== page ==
The city of Atlanta said Monday it will pay $1.2 million to a former fire chief following a federal court ruling in December that found some city policies that led to his firing are unconstitutional violations of First Amendment freedoms.

Kelvin Cochran, a former fire chief who was fired in 2015, said he was dismissed from his job because of his Christian faith. Cochran had written a religious book that included his beliefs about sexual morality.

“The government can’t force its employees to get its permission before they engage in free speech. It also can’t fire them for exercising that First Amendment freedom, causing them to lose both their freedom and their livelihoods,” Kevin Theriot, senior counsel for Alliance Defending Freedom, who argued before the court on behalf of Cochran last year, said in a statement.

“We are very pleased that the city is compensating Chief Cochran as it should, and we hope this will serve as a deterrent to any government that would trample upon the constitutionally protected freedoms of its public servants,” Theriot added.

The book that Cochran wrote for men, titled “Who Told You That You Were Naked?” and published in 2013, discussed marriage and homosexuality from a biblical perspective, as The Daily Signal previously reported.

“No one should have to choose between keeping his job and speaking about his faith on his own time, but that’s the situation I faced as fire chief of the City of Atlanta,” Cochran said in a statement provided to The Daily Signal, adding:

All my life, I dreamed of being a firefighter, and I had to overcome many instances of discrimination because of the color of my skin.

Those challenges and my faith taught me the value of creating an inclusive, diverse, and tolerant environment in the workplace. Regardless of any characteristic or belief of my fellow firefighters, I was honored to serve alongside them.

Every day of my 34-year career, I would have gladly laid down my life to protect anyone in Atlanta or in Shreveport [in Louisiana], where I served before that—no matter who they were or what they believed.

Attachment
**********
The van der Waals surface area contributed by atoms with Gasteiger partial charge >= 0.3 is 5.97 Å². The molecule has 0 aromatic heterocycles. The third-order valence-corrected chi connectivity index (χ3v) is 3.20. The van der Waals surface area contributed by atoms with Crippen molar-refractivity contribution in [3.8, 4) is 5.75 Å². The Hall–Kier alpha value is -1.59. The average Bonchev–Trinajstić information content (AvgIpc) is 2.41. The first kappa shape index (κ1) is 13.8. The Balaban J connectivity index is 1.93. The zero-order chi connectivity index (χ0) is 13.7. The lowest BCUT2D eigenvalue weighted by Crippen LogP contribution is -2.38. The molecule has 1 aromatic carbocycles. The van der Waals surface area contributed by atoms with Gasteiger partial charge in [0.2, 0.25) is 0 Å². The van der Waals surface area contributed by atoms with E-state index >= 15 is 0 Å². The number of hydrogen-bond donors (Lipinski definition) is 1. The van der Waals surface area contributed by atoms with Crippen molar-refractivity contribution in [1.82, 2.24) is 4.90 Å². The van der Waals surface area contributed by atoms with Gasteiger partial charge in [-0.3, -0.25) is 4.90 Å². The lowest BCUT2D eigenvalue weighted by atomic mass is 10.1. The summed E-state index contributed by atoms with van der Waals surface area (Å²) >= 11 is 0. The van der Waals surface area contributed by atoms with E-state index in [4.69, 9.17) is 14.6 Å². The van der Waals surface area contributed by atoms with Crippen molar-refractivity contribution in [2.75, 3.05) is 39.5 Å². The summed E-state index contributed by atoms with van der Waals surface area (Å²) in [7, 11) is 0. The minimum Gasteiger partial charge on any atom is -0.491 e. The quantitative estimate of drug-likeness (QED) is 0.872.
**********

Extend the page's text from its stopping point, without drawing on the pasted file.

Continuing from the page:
But in serving the public as a firefighter, I did not forfeit my constitutional right to speak freely on my own time.

If we want to have freedom for ourselves, we have to extend it to others—even people with whom we disagree about important issues like marriage.

Cochran’s book reportedly had one page on which Cochran, 58, discusses homosexuality and asserts it is against the Christian lifestyle.

According to the Alliance Defending Freedom, a nonprofit Christian public interest law firm, the U.S. District Court for the Northern District of Georgia found that the city’s rules regulating non-work-related speech, such as Cochran’s book, “were too broad, and allowed city officials to unconstitutionally discriminate against views with which they disagree.”

Ryan T. Anderson, senior research fellow at The Heritage Foundation and author of “Truth Overruled: The Future of Marriage and Religious Freedom,” said that Atlanta’s decision strengthens the freedom of speech.

“This is a big win for the First Amendment rights of all Americans,” Anderson said. “No one, not even public servants, gives up their rights to freedom of speech or free exercise of religion—not even if they hold beliefs that elites scorn.”